Utah Centennial Studies
Philanthropists: Servants Of The Community Packet A
Thomas Duncombe Dee
Native of England
Thomas Duncombe Dee was born in Llanelly, Carmarthenshire, South Wales, on November 10, 1844. His father, who was a potter, and his mother became converts to the Church of Jesus Christ of Latter-day Saints and emigrated to the United States in 1850. They sailed across the Atlantic, landed in New York City, and then made their way by railroad and ox-drawn wagons to Winter Quarters, Nebraska, a staging point for Mormon pioneers bound for Utah.
In 1860, they made the long trip, with the John Ross Company, from Winter Quarters to Salt Lake City, with 16-year-old Thomas driving an ox cart.
Another caravan crossed the plains that same year. Among its members was the family of John Taylor, including his eight-year-old daughter, Annie. She was born November 4, 1852 in Lostock Graylam, Chestershire, England.
Crossing the Plains
In her later years, Annie was to write, in a slim little leather-bound volume, about that trip.
"Our family left Iowa before Lincoln was elected President of the United States. "On the 24th of May, 1860, we started for the West with an ox team. Our wagon was built with side boards to make it as roomy as possible. There were thirteen in the family. My father and mother loaded the wagon with clothing, bedding and all the food supplies possible for the journey.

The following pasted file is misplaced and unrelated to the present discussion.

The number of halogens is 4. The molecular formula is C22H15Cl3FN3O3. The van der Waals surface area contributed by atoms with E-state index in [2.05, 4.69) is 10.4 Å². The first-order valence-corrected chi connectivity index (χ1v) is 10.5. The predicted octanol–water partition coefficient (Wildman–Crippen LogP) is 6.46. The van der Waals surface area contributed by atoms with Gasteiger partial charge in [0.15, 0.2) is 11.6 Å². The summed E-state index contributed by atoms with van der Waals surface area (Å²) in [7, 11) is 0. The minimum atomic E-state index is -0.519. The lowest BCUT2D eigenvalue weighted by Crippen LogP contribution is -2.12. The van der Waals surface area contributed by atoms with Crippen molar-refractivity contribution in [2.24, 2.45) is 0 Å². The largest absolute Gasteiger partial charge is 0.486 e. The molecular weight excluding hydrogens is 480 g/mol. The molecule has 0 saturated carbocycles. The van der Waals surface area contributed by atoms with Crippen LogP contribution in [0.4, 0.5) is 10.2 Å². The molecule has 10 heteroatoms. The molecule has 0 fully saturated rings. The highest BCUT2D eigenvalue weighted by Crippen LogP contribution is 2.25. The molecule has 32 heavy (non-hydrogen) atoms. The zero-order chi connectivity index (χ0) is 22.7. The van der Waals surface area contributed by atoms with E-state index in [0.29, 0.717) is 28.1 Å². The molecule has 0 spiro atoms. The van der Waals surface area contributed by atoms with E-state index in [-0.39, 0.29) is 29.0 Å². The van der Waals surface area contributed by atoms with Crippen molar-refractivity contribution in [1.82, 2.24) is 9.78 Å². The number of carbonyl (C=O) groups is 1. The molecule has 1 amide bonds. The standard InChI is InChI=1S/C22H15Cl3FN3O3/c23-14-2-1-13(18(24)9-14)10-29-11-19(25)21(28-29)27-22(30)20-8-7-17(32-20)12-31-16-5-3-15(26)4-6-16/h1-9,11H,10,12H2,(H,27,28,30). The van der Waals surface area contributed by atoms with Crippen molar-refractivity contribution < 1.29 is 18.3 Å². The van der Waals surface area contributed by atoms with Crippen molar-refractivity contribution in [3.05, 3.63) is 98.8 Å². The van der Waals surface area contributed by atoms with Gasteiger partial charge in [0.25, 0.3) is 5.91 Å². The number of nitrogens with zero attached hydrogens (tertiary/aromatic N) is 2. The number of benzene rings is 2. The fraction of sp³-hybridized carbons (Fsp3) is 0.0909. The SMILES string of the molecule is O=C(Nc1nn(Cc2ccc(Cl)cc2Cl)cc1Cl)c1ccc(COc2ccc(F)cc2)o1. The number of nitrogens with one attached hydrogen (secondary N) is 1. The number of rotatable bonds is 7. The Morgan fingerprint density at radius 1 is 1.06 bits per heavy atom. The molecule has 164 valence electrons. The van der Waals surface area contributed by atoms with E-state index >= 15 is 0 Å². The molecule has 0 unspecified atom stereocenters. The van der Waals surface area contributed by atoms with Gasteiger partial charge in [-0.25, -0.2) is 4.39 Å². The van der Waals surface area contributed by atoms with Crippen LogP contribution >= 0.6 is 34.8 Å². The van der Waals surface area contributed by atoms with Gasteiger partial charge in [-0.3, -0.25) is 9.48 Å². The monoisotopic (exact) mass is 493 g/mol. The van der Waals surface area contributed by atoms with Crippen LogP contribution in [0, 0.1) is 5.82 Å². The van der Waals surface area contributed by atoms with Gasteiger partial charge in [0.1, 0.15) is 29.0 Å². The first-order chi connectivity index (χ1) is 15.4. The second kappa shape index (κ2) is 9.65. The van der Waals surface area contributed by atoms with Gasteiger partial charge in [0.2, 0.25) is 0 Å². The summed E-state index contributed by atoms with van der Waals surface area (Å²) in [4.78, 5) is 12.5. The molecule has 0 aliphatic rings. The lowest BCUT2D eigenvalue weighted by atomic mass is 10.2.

"We traveled along, walking most of the way. If any member of the family did not feel well or was too tired, that person rode a while; but otherwise all walked most of the way to Utah. We were glad at night when it was time to camp, but were always eager to start again in the morning. At noon, stopped a while for lunch. For the noon meal we did not make fires or unpack more than was necessary. We always tried to stop near water. Our family had two cows, and our lunch generally consisted of bread and milk or something easily served. I have never cared for bread and milk since that time."
Annie's father was a tailor and set up his Salt Lake City shop on Main Street, just a few doors from South Temple. Here he made clothing, mostly for officers at Fort Douglas, who furnished their own materials. As she grew older, Annie helped in the shop with the sewing.
A beautiful and talented girl, Annie sang in the Tabernacle Choir and played some small roles in the Salt Lake Theater. She recalled that the theater had a dirt floor and the audience sat on benches. The house was lit with tallow candles with tin reflectors, hung against the wall.
On April 10,1871, Annie Taylor and Thomas Dee were married in the Endowment House in Salt Lake City, and came to Ogden to live. Their first home in Ogden was a two-room adobe house on 22nd Street near Wall Avenue. After the birth of a son, Thomas Reese, and three daughters - Maude, Elizabeth, and Margaret -they found the house too small and moved "out into the country" on Washington Boulevard at 8th Street. This became the family home and three more girls - Edith, Florence and Rosabelle - and a boy, Lawrence, were born there.Carpenter by Trade
Thomas was energetic, industrious, sound of judgment and had a great desire to succeed in whatever he was doing. He followed the carpenter's trade, which he had learned as a youth in Wales, and became interested in many business activities and civic enterprises.